1 Morningstar, as of 12/31/2022.
2 Morningstar, as of 08/01/2023.
3 Morningstar, as of 05/25/2023.
4 Morningstar, as of 08/01/2023. Based on mutual funds of similar Morningstar Category.
5 Morningstar, as of 08/01/2023.
6 Morningstar, as of 08/1/2023/2023. Measured mutual funds in the respective Morningstar category.
7 Morningstar, as of 08/1/2023. Measured mutual funds in the respective Morningstar category.
8 Bloomberg Finance L.P., as of 05/25/2023.
9 Nuveen Asset Management, as of 03/31/2023.
10 Morningstar, as of 05/25/2023. Calculations by SPDR Americas Research. Based on oldest share class.
11 Morningstar, as of 05/25/2023. Based on mutual funds of similar Morningstar Category.
12 State Street Global Advisors, as of June 30, 2023.
Important Risk Discussion
The views expressed in this material are the views of SPDR Americas Research through the period ended August 1, 2023, and are subject to change based on market and other conditions. This document contains certain statements that may be deemed forward-looking statements. Please note that any such statements are not guarantees of any future performance and actual results or developments may differ materially from those projected.
Investing involves risk, including the risk of loss of principal.
Diversification does not ensure a profit or guarantee against loss.
This communication is not intended to be an investment recommendation or investment advice and should not be relied upon as such.
Frequent trading of ETFs could significantly increase commissions and other costs such that they may offset any savings from low fees or costs.
There can be no assurance that a liquid market will be maintained for ETF shares.
The value of the debt securities may increase or decrease as a result of the following: market fluctuations, increases in interest rates, inability of issuers to repay principal and interest or illiquidity in the debt securities markets; the risk of low rates of return due to reinvestment of securities during periods of falling interest rates or repayment by issuers with higher coupon or interest rates; and/or the risk of low income due to falling interest rates. To the extent that interest rates rise, certain underlying obligations may be paid off substantially slower than originally anticipated and the value of those securities may fall sharply. This may result in a reduction in income from debt securities income.
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The whole or any part of this work may not be reproduced, copied or transmitted or any of its contents disclosed to third parties without SSGA’s express written consent.
All information is from SSGA unless otherwise noted and has been obtained from sources believed to be reliable, but its accuracy is not guaranteed. There is no representation or warranty as to the current accuracy, reliability or completeness of, nor liability for, decisions based on such information and it should not be relied on as such.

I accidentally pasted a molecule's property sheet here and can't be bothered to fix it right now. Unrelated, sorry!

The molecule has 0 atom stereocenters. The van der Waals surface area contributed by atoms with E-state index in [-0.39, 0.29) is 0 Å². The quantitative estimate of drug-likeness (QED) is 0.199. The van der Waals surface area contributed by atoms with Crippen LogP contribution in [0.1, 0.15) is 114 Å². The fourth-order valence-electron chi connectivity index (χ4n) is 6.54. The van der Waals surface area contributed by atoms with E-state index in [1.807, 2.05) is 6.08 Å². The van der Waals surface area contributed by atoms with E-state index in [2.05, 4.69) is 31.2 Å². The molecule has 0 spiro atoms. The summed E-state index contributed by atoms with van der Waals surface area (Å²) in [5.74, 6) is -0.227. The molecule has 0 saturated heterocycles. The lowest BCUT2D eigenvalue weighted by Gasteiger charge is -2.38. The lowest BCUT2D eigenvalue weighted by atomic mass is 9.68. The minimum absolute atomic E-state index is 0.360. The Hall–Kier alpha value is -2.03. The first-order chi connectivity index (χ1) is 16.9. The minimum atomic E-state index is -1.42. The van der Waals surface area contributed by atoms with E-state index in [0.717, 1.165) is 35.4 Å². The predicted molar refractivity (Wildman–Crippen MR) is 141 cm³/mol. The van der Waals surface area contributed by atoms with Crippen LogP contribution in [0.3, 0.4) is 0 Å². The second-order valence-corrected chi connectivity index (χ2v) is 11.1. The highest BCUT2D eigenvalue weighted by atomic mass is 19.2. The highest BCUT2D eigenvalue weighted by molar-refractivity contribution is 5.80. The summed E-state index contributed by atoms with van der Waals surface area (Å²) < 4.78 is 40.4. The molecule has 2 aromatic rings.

Bonds generally present less short-term risk and volatility than stocks, but contain interest rate risk (as interest rates raise, bond prices usually fall); issuer default risk; issuer credit risk; liquidity risk; and inflation risk. These effects are usually pronounced for longer-term securities. Any fixed income security sold or redeemed prior to maturity may be subject to a substantial gain or loss.
Investing in high yield fixed income securities, otherwise known as “junk bonds,” is considered speculative and involves greater risk of loss of principal and interest than investing in investment-grade fixed income securities. These lower-quality debt securities involve greater risk of default or price changes due to potential changes in the credit quality of the issuer.
Actively managed funds do not seek to replicate the performance of a specified index. An actively managed fund may underperform its benchmarks. An investment in the fund is not appropriate for all investors and is not intended to be a complete investment program. Investing in the fund involves risks, including the risk that investors may receive little or no return on the investment or that investors may lose part or even all of the investment.
Investments in Senior Loans are subject to credit risk and general investment risk. Credit risk refers to the possibility that the borrower of a Senior Loan will be unable and/or unwilling to make timely interest payments and/or repay the principal on its obligation. Default in the payment of interest or principal on a Senior Loan will result in a reduction in the value of the Senior Loan and consequently a reduction in the value of the Portfolio’s investments and a potential decrease in the net asset value (NAV) of the Portfolio. Securities with floating or variable interest rates may decline in value if their coupon rates do not keep pace with comparable market interest rates. Narrowly focused investments typically exhibit higher volatility and are subject to greater geographic or asset class risk. The fund is subject to credit risk, which refers to the possibility that the debt issuers will not be able to make principal.
State Street Global Advisors Funds Distributors, LLC is the distributor for certain registered products on behalf of the advisor. SSGA Funds Management has retained Blackstone Liquid Credit Strategies LLC, DoubleLine Capital LP and Nuveen Asset Management as the sub-advisor. State Street Global Advisors Funds Distributors, LLC is not affiliated with Blackstone Liquid Credit Strategies LLC, DoubleLine Capital LP or Nuveen Asset Management.
DoubleLine® is a registered trademark of DoubleLine Capital LP.
Investing in foreign domiciled securities may involve risk of capital loss from unfavorable fluctuation in currency values, withholding taxes, from differences in generally accepted accounting principles or from economic or political instability in other nations. Investments in emerging or developing markets may be more volatile and less liquid than investing in developed markets and may involve exposure to economic structures that are generally less diverse and mature and to political systems which have less stability than those of more developed countries.